Facebook engineers were working in California thousands of miles away to improve internal controls that would limit misinformation and inciteful material. Some of the emergency actions were reversed after the 2020 election. They included banning Trump and freezing hate speech-related comments. They also removed the "Stop the Steal!" rallying cry. And they empowered content moderators to be more assertive by declaring the U.S. a "Temporary, High Risk Location" for any political violence.
Facebook was also frustrated by its incoherent and halting response to the U.S.'s rising extremism.
One employee posted on an internal message board, "Haven’t we had enough to figure out how manage discourse without enabling violence?" during the Jan. 6 chaos. "We have been fueling this fire for years and it shouldn't surprise that it's now outof control."
This question hangs over Facebook today as regulators and Congress investigate Facebook's role in the Jan. 6 riots.
New internal documents provided by former Facebook employee-turned-whistleblower Frances Haugen provide a rare glimpse into how the company appears to have simply stumbled into the Jan. 6 riot. It became apparent that the social network, despite years of scrutiny for failing to adequately police its platform, had not seen how riot participants spent weeks vowing on Facebook -- to stop Congress certifying Joe Biden’s victory.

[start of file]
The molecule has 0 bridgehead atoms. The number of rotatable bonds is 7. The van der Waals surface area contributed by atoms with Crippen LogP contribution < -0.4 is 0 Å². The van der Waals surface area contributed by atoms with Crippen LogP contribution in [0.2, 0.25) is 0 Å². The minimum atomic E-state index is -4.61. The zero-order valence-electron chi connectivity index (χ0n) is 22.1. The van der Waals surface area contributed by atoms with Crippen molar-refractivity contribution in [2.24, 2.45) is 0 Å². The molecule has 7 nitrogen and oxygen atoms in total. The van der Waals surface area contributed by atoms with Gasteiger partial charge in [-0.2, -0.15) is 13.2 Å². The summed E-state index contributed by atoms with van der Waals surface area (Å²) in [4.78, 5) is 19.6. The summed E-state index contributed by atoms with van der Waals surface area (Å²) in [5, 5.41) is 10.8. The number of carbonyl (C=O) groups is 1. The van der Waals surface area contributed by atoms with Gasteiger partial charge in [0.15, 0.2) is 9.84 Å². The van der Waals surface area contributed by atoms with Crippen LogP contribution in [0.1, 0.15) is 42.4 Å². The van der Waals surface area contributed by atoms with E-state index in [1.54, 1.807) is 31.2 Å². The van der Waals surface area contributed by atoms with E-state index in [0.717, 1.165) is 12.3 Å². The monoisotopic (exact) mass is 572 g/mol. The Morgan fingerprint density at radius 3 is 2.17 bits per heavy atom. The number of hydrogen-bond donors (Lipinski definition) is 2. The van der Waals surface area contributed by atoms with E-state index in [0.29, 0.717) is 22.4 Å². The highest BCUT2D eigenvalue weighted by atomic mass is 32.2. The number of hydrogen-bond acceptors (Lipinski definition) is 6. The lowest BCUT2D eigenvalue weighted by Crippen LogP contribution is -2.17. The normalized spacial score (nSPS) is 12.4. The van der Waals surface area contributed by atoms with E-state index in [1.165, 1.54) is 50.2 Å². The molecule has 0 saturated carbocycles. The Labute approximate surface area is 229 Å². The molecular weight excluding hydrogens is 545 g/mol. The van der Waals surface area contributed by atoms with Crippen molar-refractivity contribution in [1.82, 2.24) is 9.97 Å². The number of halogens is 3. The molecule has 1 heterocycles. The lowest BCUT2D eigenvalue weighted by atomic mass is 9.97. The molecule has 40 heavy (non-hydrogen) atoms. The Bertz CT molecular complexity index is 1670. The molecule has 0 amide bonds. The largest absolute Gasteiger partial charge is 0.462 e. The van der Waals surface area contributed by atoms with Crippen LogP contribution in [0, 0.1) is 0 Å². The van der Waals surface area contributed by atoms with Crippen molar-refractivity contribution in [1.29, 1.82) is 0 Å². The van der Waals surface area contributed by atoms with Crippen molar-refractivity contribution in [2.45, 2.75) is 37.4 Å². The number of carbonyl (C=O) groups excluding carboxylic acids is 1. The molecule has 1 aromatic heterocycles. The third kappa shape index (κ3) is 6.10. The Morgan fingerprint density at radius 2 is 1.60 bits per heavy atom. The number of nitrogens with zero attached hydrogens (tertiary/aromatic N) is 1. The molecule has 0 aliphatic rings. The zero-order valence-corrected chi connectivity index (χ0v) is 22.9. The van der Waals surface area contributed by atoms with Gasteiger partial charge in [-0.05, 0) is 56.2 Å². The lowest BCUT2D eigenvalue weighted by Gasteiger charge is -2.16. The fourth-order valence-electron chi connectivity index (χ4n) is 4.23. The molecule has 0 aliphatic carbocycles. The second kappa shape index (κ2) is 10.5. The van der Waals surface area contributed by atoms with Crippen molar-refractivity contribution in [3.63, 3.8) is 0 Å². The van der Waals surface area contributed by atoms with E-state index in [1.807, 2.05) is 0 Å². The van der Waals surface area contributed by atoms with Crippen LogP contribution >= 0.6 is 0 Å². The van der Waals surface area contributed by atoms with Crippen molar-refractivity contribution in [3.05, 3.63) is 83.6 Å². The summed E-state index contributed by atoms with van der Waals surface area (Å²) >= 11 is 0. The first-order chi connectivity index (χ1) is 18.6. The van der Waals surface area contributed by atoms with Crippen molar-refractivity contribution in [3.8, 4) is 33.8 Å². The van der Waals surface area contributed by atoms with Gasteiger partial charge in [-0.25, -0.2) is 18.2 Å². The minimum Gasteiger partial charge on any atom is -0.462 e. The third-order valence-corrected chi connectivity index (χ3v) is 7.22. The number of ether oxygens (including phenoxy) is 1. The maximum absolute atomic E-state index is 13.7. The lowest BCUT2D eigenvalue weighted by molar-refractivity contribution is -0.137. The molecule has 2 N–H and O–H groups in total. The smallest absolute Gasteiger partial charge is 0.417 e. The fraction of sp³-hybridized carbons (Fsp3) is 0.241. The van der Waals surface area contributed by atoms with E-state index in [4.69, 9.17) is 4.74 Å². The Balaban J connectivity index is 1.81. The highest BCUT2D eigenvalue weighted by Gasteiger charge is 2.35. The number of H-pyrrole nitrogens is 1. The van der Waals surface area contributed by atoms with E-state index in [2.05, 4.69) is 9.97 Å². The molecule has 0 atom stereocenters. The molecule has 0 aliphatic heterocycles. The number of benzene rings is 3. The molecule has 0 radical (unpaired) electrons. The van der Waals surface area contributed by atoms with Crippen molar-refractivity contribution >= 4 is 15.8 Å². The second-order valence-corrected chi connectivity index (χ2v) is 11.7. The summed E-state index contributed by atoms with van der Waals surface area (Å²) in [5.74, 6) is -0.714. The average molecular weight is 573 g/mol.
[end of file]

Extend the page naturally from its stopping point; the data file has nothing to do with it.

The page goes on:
These documents support Haugen's claim Facebook placed its profits and growth ahead of public safety. This is the most detailed window to date into how Facebook's conflicting impulses to protect democracy and safeguard its business fought in the weeks and days leading to the Jan. 6 attempted coup.
This story was based partly on disclosures Haugen made the Securities and Exchange Commission and which were provided in redacted form to Congress by Haugen’s legal counsel. The Congress received the redacted versions from a group of news organizations, which included The Associated Press.
Facebook's "Break The Glass" emergency measures, which were put into place Jan. 6, were basically a set of options that could be used to stop the spread of violent or dangerous content. These emergency measures were first implemented by the social network in the lead-up to the bitter 2020 elections. According to an internal spreadsheet that analyzed the company's response, 22 of these measures were removed at some time after the election.
Haugen stated that "as soon as they won the election, they turned them off or changed the settings back back to the way they were before," in an interview with 60 Minutes.
BuzzFeed reported Jan. 6 that an internal Facebook report criticized the company's "piecemeal” approach to the rapid growth and misinformation source of "Stop the Steal" pages and violent and inciteful comment.
Facebook claims that the situation is more complex and that it calibrates its controls to quickly respond to spikes of hateful or violent content. It did this on Jan 6. Facebook claimed it is not responsible for the actions taken by the rioters, and that stricter controls would have been detrimental.
Spokeswoman Dani Lever said that Facebook took signals from its platform and information from law enforcement into consideration when deciding whether to phase in or out safety measures. "When these signals changed, so did our measures."
Lever stated that some of the measures were in place well into February, while others are still active today.